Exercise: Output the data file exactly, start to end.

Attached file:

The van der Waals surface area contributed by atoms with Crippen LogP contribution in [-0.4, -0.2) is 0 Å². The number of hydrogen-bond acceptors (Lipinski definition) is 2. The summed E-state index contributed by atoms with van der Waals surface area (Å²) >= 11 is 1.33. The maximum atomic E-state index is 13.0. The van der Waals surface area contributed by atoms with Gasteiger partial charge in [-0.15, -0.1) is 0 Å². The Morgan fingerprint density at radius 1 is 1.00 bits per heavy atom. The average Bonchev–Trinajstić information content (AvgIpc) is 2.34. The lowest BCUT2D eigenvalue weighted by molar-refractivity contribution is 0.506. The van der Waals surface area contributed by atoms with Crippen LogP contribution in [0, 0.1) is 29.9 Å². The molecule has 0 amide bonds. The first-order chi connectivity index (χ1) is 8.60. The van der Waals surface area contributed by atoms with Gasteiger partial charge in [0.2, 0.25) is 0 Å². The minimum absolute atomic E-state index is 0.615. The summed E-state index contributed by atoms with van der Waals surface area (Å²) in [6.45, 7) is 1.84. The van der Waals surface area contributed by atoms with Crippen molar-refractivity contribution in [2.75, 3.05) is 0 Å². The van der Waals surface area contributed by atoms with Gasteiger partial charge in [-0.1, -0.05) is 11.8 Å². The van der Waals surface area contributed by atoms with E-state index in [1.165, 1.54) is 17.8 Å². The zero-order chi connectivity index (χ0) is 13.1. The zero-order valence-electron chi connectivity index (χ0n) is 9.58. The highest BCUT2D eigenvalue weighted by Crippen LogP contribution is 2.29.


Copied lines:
The van der Waals surface area contributed by atoms with Crippen LogP contribution in [-0.4, -0.2) is 0 Å². The number of hydrogen-bond acceptors (Lipinski definition) is 2. The summed E-state index contributed by atoms with van der Waals surface area (Å²) >= 11 is 1.33. The maximum atomic E-state index is 13.0. The van der Waals surface area contributed by atoms with Gasteiger partial charge in [-0.15, -0.1) is 0 Å². The Morgan fingerprint density at radius 1 is 1.00 bits per heavy atom. The average Bonchev–Trinajstić information content (AvgIpc) is 2.34. The lowest BCUT2D eigenvalue weighted by molar-refractivity contribution is 0.506. The van der Waals surface area contributed by atoms with Crippen LogP contribution in [0, 0.1) is 29.9 Å². The molecule has 0 amide bonds. The first-order chi connectivity index (χ1) is 8.60. The van der Waals surface area contributed by atoms with Gasteiger partial charge in [0.2, 0.25) is 0 Å². The minimum absolute atomic E-state index is 0.615. The summed E-state index contributed by atoms with van der Waals surface area (Å²) in [6.45, 7) is 1.84. The van der Waals surface area contributed by atoms with Crippen molar-refractivity contribution in [2.75, 3.05) is 0 Å². The van der Waals surface area contributed by atoms with Gasteiger partial charge in [-0.1, -0.05) is 11.8 Å². The van der Waals surface area contributed by atoms with E-state index in [1.165, 1.54) is 17.8 Å². The zero-order chi connectivity index (χ0) is 13.1. The zero-order valence-electron chi connectivity index (χ0n) is 9.58. The highest BCUT2D eigenvalue weighted by Crippen LogP contribution is 2.29.